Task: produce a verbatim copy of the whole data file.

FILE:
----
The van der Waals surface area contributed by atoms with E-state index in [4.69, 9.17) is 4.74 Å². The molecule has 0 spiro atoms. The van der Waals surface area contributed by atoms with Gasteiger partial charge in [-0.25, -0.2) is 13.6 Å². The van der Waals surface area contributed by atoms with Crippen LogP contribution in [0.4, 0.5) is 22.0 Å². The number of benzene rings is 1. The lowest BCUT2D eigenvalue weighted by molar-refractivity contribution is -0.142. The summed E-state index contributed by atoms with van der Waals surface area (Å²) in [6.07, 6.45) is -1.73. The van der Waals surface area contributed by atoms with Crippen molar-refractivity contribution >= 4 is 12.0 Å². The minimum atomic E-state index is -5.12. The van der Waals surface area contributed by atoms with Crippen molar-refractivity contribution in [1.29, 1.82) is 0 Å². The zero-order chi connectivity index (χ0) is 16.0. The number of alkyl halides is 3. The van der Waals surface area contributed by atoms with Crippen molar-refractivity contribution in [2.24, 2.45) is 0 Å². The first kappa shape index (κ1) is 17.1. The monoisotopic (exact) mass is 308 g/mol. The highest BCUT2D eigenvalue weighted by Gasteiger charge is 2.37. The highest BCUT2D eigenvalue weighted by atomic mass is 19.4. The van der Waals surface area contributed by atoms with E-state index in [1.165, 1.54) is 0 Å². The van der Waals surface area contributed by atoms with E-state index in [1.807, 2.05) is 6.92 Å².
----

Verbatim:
The van der Waals surface area contributed by atoms with E-state index in [4.69, 9.17) is 4.74 Å². The molecule has 0 spiro atoms. The van der Waals surface area contributed by atoms with Gasteiger partial charge in [-0.25, -0.2) is 13.6 Å². The van der Waals surface area contributed by atoms with Crippen LogP contribution in [0.4, 0.5) is 22.0 Å². The number of benzene rings is 1. The lowest BCUT2D eigenvalue weighted by molar-refractivity contribution is -0.142. The summed E-state index contributed by atoms with van der Waals surface area (Å²) in [6.07, 6.45) is -1.73. The van der Waals surface area contributed by atoms with Crippen molar-refractivity contribution >= 4 is 12.0 Å². The minimum atomic E-state index is -5.12. The van der Waals surface area contributed by atoms with Crippen molar-refractivity contribution in [1.29, 1.82) is 0 Å². The zero-order chi connectivity index (χ0) is 16.0. The number of alkyl halides is 3. The van der Waals surface area contributed by atoms with Crippen molar-refractivity contribution in [2.24, 2.45) is 0 Å². The first kappa shape index (κ1) is 17.1. The monoisotopic (exact) mass is 308 g/mol. The highest BCUT2D eigenvalue weighted by Gasteiger charge is 2.37. The highest BCUT2D eigenvalue weighted by atomic mass is 19.4. The van der Waals surface area contributed by atoms with E-state index in [1.165, 1.54) is 0 Å². The van der Waals surface area contributed by atoms with E-state index in [1.807, 2.05) is 6.92 Å².